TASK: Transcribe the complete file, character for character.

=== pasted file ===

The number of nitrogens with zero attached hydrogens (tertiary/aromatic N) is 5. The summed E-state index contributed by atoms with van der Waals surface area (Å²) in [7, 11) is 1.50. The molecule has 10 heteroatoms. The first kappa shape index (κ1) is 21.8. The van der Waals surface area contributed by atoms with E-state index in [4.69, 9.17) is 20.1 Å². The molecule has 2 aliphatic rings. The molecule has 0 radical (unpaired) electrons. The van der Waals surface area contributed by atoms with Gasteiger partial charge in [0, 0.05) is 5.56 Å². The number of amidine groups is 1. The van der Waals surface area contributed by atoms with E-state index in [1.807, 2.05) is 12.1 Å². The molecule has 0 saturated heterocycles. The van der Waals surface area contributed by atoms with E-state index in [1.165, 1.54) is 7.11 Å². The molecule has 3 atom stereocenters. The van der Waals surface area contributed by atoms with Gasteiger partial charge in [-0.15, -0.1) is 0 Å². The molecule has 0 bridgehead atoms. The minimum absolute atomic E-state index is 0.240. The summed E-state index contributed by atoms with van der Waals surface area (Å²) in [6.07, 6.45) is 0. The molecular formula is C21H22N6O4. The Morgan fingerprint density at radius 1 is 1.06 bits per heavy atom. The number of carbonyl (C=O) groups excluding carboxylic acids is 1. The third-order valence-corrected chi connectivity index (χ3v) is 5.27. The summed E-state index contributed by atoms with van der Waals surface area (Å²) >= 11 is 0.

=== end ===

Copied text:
The number of nitrogens with zero attached hydrogens (tertiary/aromatic N) is 5. The summed E-state index contributed by atoms with van der Waals surface area (Å²) in [7, 11) is 1.50. The molecule has 10 heteroatoms. The first kappa shape index (κ1) is 21.8. The van der Waals surface area contributed by atoms with E-state index in [4.69, 9.17) is 20.1 Å². The molecule has 2 aliphatic rings. The molecule has 0 radical (unpaired) electrons. The van der Waals surface area contributed by atoms with Gasteiger partial charge in [0, 0.05) is 5.56 Å². The number of amidine groups is 1. The van der Waals surface area contributed by atoms with E-state index in [1.807, 2.05) is 12.1 Å². The molecule has 0 saturated heterocycles. The van der Waals surface area contributed by atoms with E-state index in [1.165, 1.54) is 7.11 Å². The molecule has 3 atom stereocenters. The van der Waals surface area contributed by atoms with Gasteiger partial charge in [-0.15, -0.1) is 0 Å². The molecule has 0 bridgehead atoms. The minimum absolute atomic E-state index is 0.240. The summed E-state index contributed by atoms with van der Waals surface area (Å²) in [6.07, 6.45) is 0. The molecular formula is C21H22N6O4. The Morgan fingerprint density at radius 1 is 1.06 bits per heavy atom. The number of carbonyl (C=O) groups excluding carboxylic acids is 1. The third-order valence-corrected chi connectivity index (χ3v) is 5.27. The summed E-state index contributed by atoms with van der Waals surface area (Å²) >= 11 is 0.